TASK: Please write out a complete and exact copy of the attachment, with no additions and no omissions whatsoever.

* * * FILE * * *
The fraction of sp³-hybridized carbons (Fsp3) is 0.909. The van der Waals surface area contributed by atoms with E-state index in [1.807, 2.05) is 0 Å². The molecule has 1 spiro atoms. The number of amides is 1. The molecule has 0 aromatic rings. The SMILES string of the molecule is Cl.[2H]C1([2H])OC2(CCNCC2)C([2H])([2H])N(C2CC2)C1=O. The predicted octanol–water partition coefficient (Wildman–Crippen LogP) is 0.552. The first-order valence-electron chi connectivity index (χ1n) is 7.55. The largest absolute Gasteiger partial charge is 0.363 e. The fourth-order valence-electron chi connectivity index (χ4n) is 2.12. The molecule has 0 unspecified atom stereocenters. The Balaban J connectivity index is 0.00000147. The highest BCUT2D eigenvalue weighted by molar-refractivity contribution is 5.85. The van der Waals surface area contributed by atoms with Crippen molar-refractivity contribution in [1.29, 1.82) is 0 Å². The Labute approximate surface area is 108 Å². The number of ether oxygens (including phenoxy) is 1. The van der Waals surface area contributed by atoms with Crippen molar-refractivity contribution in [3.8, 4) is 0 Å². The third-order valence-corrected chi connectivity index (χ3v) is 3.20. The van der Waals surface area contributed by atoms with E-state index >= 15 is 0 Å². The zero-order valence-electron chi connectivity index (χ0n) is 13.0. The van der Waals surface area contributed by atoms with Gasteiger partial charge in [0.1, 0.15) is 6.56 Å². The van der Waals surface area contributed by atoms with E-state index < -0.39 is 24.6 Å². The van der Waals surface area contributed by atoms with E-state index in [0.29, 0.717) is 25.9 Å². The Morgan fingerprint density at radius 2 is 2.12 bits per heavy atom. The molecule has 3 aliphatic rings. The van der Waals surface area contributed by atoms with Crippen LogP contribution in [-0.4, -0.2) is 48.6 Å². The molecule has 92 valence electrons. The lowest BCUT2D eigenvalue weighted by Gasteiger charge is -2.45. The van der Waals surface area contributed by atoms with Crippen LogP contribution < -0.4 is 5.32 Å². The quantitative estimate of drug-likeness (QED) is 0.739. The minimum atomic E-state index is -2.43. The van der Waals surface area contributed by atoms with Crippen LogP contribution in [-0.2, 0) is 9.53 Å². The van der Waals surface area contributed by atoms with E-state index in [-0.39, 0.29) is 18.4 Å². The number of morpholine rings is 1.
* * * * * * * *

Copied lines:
The fraction of sp³-hybridized carbons (Fsp3) is 0.909. The van der Waals surface area contributed by atoms with E-state index in [1.807, 2.05) is 0 Å². The molecule has 1 spiro atoms. The number of amides is 1. The molecule has 0 aromatic rings. The SMILES string of the molecule is Cl.[2H]C1([2H])OC2(CCNCC2)C([2H])([2H])N(C2CC2)C1=O. The predicted octanol–water partition coefficient (Wildman–Crippen LogP) is 0.552. The first-order valence-electron chi connectivity index (χ1n) is 7.55. The largest absolute Gasteiger partial charge is 0.363 e. The fourth-order valence-electron chi connectivity index (χ4n) is 2.12. The molecule has 0 unspecified atom stereocenters. The Balaban J connectivity index is 0.00000147. The highest BCUT2D eigenvalue weighted by molar-refractivity contribution is 5.85. The van der Waals surface area contributed by atoms with Crippen molar-refractivity contribution in [1.29, 1.82) is 0 Å². The Labute approximate surface area is 108 Å². The number of ether oxygens (including phenoxy) is 1. The van der Waals surface area contributed by atoms with Crippen molar-refractivity contribution in [3.8, 4) is 0 Å². The third-order valence-corrected chi connectivity index (χ3v) is 3.20. The van der Waals surface area contributed by atoms with E-state index >= 15 is 0 Å². The zero-order valence-electron chi connectivity index (χ0n) is 13.0. The van der Waals surface area contributed by atoms with Gasteiger partial charge in [0.1, 0.15) is 6.56 Å². The van der Waals surface area contributed by atoms with E-state index < -0.39 is 24.6 Å². The van der Waals surface area contributed by atoms with E-state index in [0.29, 0.717) is 25.9 Å². The Morgan fingerprint density at radius 2 is 2.12 bits per heavy atom. The molecule has 3 aliphatic rings. The van der Waals surface area contributed by atoms with Crippen LogP contribution in [-0.4, -0.2) is 48.6 Å². The molecule has 92 valence electrons. The lowest BCUT2D eigenvalue weighted by Gasteiger charge is -2.45. The van der Waals surface area contributed by atoms with Crippen LogP contribution < -0.4 is 5.32 Å². The quantitative estimate of drug-likeness (QED) is 0.739. The minimum atomic E-state index is -2.43. The van der Waals surface area contributed by atoms with Crippen LogP contribution in [-0.2, 0) is 9.53 Å². The van der Waals surface area contributed by atoms with E-state index in [-0.39, 0.29) is 18.4 Å². The number of morpholine rings is 1.